% | $
Quotes you view appear here for quick access.

Rambus Inc. Message Board

  • gregory.lynn Oct 3, 2011 3:43 PM Flag

    Jurors asked to see Paul Fahey testimony

    Paul Fahey was in charge of overseeing the development of dynamic random access memory or DRAM by Rambus when he was the project manager for Intel in 1999. He said that the engineers employed by Rambus were not competent enough and didn’t work hard either. Testimonies by few current and former employees of Intel including Swope, Fahey and others will undermine the company’s lawsuit claiming Micron and Hynix’s role in driving out Rambus’s DRAM chips called RDRAM from the market. Intel stopped working on the RDRAM chips as early as 2003 when the memory bottleneck threatened to hinder the growth of Santa Carla, California based Intel Corp.

    Read more:

    SortNewest  |  Oldest  |  Most Replied Expand all replies
    • IEEE SCI in 1987.

      Time flies.

    • Does "dad" know what happened when /RAS went into its inactive state in a Fast Page Mode DRAM?

      What was the proposed data transfer rate for the Scalable Coherent Interface in 1997 and what was its proposed clock frequency?

      You've probably not been following closely enough.

    • Then in that critical period of the summer of 2000 when the design decision was being made by important OEMs and when Intel was trying to ramp RDRAM, it was in the marketplace. Mr. Fahey took the stand, about the fact that RDRAM, when it got into the marketplace, was, the technical was clean.

        He was asked, “Do you agree that time only moves in one direction, it moves forward? So once the product got to market and once it was clean and the bugs were out and the single-bit error had been dealt with, that was past?”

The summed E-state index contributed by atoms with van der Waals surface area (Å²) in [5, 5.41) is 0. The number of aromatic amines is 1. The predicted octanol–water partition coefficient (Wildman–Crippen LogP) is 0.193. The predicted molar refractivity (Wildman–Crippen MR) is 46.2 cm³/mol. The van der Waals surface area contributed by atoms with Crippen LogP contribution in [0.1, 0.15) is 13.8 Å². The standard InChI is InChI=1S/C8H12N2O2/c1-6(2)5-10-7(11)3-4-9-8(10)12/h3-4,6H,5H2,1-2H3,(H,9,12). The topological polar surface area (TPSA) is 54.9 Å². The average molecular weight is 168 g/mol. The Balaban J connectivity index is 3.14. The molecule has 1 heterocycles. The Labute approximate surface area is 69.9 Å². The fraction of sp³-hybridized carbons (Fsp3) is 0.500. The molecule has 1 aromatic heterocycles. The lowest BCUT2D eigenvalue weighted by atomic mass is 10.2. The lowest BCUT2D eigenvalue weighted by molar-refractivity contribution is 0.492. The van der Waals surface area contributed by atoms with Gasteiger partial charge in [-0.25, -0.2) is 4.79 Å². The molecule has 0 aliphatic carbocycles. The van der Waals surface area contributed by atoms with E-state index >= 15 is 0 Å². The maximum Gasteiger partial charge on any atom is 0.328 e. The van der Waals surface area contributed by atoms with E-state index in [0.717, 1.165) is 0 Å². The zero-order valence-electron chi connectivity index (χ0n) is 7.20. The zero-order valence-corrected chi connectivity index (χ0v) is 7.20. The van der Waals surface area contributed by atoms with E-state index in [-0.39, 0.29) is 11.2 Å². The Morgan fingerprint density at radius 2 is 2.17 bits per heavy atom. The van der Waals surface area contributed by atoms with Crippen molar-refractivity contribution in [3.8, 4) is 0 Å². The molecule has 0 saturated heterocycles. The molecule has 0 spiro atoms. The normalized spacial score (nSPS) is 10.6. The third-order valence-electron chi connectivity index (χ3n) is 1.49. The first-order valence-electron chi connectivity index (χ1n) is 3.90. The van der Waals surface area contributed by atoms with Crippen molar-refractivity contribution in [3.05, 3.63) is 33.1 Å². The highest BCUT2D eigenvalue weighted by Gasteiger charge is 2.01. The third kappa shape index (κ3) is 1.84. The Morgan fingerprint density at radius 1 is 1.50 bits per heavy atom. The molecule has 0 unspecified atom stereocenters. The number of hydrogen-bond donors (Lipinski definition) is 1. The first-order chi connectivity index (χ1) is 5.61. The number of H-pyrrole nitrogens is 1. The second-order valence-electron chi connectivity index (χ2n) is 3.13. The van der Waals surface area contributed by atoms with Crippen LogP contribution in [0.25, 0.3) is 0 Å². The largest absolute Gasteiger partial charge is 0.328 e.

And he said: "Yes, it was clean. And we have a really high standard at Intel and we don’t put stuff out unless it works.”

      The importance of this is to help the jury put in context all of the evidence that the Defense focused on for the period 1997 to November of 1999.

      RDRAM went into the marketplace and there was no DDR Intel-compatible chipset to compete against it. But then DDR took over. That’s because of the Defendants’ conduct.

      Mr. Tabrizi wrote to Mr. Sang Park, his boss, in Exhibit 762 and outlined how he wanted to go back to RDRAM killing. He said: “It’s important. We almost had this thing killed.”

      Mr. Tabrizi wrote to his boss in the summer of 2000 just a day or two after he coordinated with Micron and Infineon to reject the Dell price projections, and he said: “I believe we need to go back to our old strategy.”

      Then he wrote: “So why should we promote RDRAM and help Rambus Company to collect royalties and then sue us for making SDRAM? We should close their income revenue and get them out of this royalty-collection business.”

      This is precisely the kind of despicable conduct, not just we’re-fighting-hard-in-the-marketplace conduct, that should cause the jury to want to impose punitive damages.

      • 2 Replies to niko1605
      • Fahey turned out to be an excellent witness - for Rambus. He ended up acknowledging Pat Gelsinger's reign of supremacy at Intel, who chose Rambus above all other technologies for a ten year run, as Niko posts from IV. Fahey also acknowledged that RDRAM worked great after the bugs were worked out, which is always the case for new/emerging technologies.

        It's very important to acknowledge the cross-examination, not just the direct. Direct is a script worked out in advance by the attorney and the witness, and can come accross as a "sales job" to the jury. Cross examination is somewhat on the fly, and causes the witness to address aspects that are not necessarily supportive of their testimony. A jury will not give credibility to a witness whose testimony does not hold up under cross examination. Fahey's testimony did not stand up to cross exam. It also illuminated Intel's intended 10-year lifespan for RDRAM. Big mistake by the Cartel

      • gregory.lynn Oct 3, 2011 9:32 PM Flag

        So you are saying that the jurors were read the testimony that Fahey supposedly gave in 2000, and not the one relevant to this case which he gave recently? This defies logic and reason, but considering all of the lies, half truths, and myths you believe, I guess this is a pretty easy pill for you to swallow kid.

    • gregory.lynn Oct 3, 2011 3:45 PM Flag

      I wonder if this means they are looking to limit damages, or if they are still on question #1.. either way, probably not good news for Rambutt that they are asking to see his testimony again.

11.67+0.03(+0.26%)Nov 27 1:00 PMEST